But back to the topic at hand. I think there is no easy answer, but to try not to judge yourself on a work in its infancy. If the thought you began writing with held enough promise to inspire you at first, it probably is worth putting effort into developing. Even if you discard it later, the effort alone exercises your imagination.

    Maybe we should not delete the "crap", but keep it in a scrapbook. Every once in a while, dust off the scrapbook, Maybe you'll look at something you wrote, and say, "You know, this is flawed, but maybe this idea is worth taking in a different direction."

    And maybe I'll even try doing that.
     
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  4. TWErvin2
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    TWErvin2 Contributing Member Contributor

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    Brandy,

    I think most people write the type of stories or novels they'd like to find on a book shelf or magazine rack, or online.

    Don't feel intimidated or that your work isn't good enough. One thing to remember is that what your writing (the documents you indicate you start but then close because you view it as crap) is that it is a first draft. Very few writers have a first draft that is anywhere near ready for publication, so I suspect you're one of those writers in the majority.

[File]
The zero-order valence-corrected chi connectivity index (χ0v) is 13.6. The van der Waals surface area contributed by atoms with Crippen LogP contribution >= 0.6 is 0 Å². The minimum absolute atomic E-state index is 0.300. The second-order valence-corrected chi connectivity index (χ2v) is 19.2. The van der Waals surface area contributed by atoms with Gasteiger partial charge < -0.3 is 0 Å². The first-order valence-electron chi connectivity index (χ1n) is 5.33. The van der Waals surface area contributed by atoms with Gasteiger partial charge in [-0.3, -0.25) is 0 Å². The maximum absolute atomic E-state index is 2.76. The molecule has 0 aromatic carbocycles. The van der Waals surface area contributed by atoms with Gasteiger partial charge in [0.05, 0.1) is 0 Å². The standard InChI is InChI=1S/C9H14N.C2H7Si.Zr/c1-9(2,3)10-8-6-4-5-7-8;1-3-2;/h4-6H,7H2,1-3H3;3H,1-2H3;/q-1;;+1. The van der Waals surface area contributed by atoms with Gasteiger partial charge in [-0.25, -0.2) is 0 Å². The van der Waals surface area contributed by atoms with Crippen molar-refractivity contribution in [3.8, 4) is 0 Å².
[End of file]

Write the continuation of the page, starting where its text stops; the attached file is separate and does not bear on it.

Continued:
You have to write a first draft...finish it. Let it sit a while, then go back and revise and edit...probably more than once.

    Writing is a process, something you get better at as you do it. You'll learn, your individual voice will come through, and you'll see that your eventual product is not the "crap" you first percieved it to be.

    It might benefit you to do some prewriting preparation--plot, outline, research, before you begin the next project.

    Hope it all comes together for you!

    Terry
     
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  5. Daniel
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    Daniel I'm sure you've heard the rumors. Founder Staff Contributor

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    Brandy - I know EXACTLY what you mean. It's really frustrating.

    I guess the only solution I've come across is to realize that I'm not writing for other people, but I'm writing for myself. I write to prove that I can write - not to impress people and not to get published. Furthermore, I try to polish what I do have until I'm satisfied with it before moving on to a new project.
     
  6. mammamaia
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    mammamaia nit-picker-in-chief Contributor

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    brandy...